• You have specific medical conditions

You may have intravenous (IV) anesthesia, which can range from conscious sedation to general anesthesia. If so, your doctor will have to give you instructions to follow. You should wear clothing with short sleeves or sleeves that can be rolled up easily. This allows access for an IV line to be placed in a vein. Don’t eat or drink anything for six or eight hours before the procedure.

If you have a cough, stuffy nose or cold up to a week before the surgery, call your doctor. He or she may want to avoid anesthesia until you are over the cold. If you had nausea and vomiting the night before the procedure, call the doctor’s office first thing in the morning. You may need a change in the planned anesthesia or the extraction may have to be rescheduled.

Do not smoke on the day of surgery. This can increase the risk of a painful problem called dry socket.

After the extraction, someone will need to drive you home and stay there with you. You will be given post-surgery instructions. It is very important that you follow them.

How It’s Done

There are two types of extractions:

  • A simple extraction is performed on a tooth that can be seen in the mouth. General dentists commonly do simple extractions. In a simple extraction, the dentist loosens the tooth with an instrument called an elevator. Then the dentist uses an instrument called a forceps to remove the tooth.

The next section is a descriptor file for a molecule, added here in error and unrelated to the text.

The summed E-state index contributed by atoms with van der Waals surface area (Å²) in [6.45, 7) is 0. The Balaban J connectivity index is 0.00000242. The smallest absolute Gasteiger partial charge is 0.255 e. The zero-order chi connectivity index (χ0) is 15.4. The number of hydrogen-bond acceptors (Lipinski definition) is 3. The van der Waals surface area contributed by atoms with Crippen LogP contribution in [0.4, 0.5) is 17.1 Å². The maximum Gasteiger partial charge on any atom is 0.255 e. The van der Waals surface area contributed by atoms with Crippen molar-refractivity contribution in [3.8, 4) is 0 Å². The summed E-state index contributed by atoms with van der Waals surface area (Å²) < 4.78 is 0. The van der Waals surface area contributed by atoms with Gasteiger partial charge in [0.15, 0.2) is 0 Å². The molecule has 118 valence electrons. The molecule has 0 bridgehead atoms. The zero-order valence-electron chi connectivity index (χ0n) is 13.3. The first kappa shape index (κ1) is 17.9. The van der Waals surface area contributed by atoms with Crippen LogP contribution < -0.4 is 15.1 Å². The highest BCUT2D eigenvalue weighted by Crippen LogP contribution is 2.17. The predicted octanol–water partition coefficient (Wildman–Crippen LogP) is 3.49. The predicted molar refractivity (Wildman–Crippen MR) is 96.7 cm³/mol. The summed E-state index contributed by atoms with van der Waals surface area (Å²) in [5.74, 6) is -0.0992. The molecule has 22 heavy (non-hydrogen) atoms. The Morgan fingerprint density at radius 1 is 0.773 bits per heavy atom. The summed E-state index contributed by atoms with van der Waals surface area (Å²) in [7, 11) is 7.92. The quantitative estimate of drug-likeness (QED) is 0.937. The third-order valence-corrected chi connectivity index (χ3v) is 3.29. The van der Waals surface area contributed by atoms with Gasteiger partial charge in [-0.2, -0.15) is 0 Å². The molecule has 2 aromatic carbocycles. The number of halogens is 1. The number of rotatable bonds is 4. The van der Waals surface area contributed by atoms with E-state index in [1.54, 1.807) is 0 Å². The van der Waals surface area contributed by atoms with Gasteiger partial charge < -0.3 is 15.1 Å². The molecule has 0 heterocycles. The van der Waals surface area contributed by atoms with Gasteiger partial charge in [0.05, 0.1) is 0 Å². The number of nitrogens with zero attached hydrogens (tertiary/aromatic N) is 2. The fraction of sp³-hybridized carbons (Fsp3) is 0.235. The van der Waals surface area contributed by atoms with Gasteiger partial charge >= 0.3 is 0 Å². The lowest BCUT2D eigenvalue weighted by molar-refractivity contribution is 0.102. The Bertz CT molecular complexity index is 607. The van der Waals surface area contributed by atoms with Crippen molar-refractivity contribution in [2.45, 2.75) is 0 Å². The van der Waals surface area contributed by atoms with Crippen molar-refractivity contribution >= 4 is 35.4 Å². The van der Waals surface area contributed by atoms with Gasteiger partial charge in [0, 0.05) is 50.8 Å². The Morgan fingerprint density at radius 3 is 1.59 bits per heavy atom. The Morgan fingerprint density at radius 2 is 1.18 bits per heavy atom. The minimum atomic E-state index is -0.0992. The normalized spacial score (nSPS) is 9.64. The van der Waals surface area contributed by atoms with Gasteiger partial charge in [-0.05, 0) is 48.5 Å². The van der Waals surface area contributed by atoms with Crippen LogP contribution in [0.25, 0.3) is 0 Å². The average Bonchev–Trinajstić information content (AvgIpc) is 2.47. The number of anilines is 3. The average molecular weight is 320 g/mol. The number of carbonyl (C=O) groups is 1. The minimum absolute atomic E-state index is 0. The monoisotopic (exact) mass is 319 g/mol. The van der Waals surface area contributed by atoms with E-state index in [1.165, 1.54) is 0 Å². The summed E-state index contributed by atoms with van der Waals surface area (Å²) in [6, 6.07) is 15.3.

• A surgical extraction is a more complex procedure. It is used if a tooth may have broken off at the gum line or has not come into the mouth yet. Surgical extractions commonly are done by oral surgeons. However, they are also done by general dentists. The doctor makes a small incision (cut) into your gum. Sometimes it’s necessary to remove some of the bone around the tooth or to cut the tooth in half in order to extract it.

Most simple extractions can be done using just an injection (a local anesthetic). You may or may not receive drugs to help you relax. For a surgical extraction, you will receive a local anesthetic, and you may also have anesthesia through a vein (intravenous). Some people may need general anesthesia. They include patients with specific medical or behavioral conditions and young children.

If you are receiving conscious sedation, you may be given steroids as well as other medicines in your IV line. The steroids help to reduce swelling and keep you pain-free after the procedure.

During a tooth extraction, you can expect to feel pressure, but no pain. If you feel any pain or pinching, tell your doctor.

When To Call a Professional

Call your dentist or oral surgeon if:

  • The swelling gets worse instead of better.
  • You have fever, chills or redness
  • You have trouble swallowing
  • You have uncontrolled bleeding in the area
  • The area continues to ooze or bleed after the first 24 hours
  • Your tongue, chin or lip feels numb more than 3 to 4 hours after the procedure
  • The extraction site becomes very painful — This may be a sign that you have developed a dry socket.

We love our patients and love to help them form healthy dental life that will last them a lifetime. For more information call us today to answer all of your questions so get an appointment today.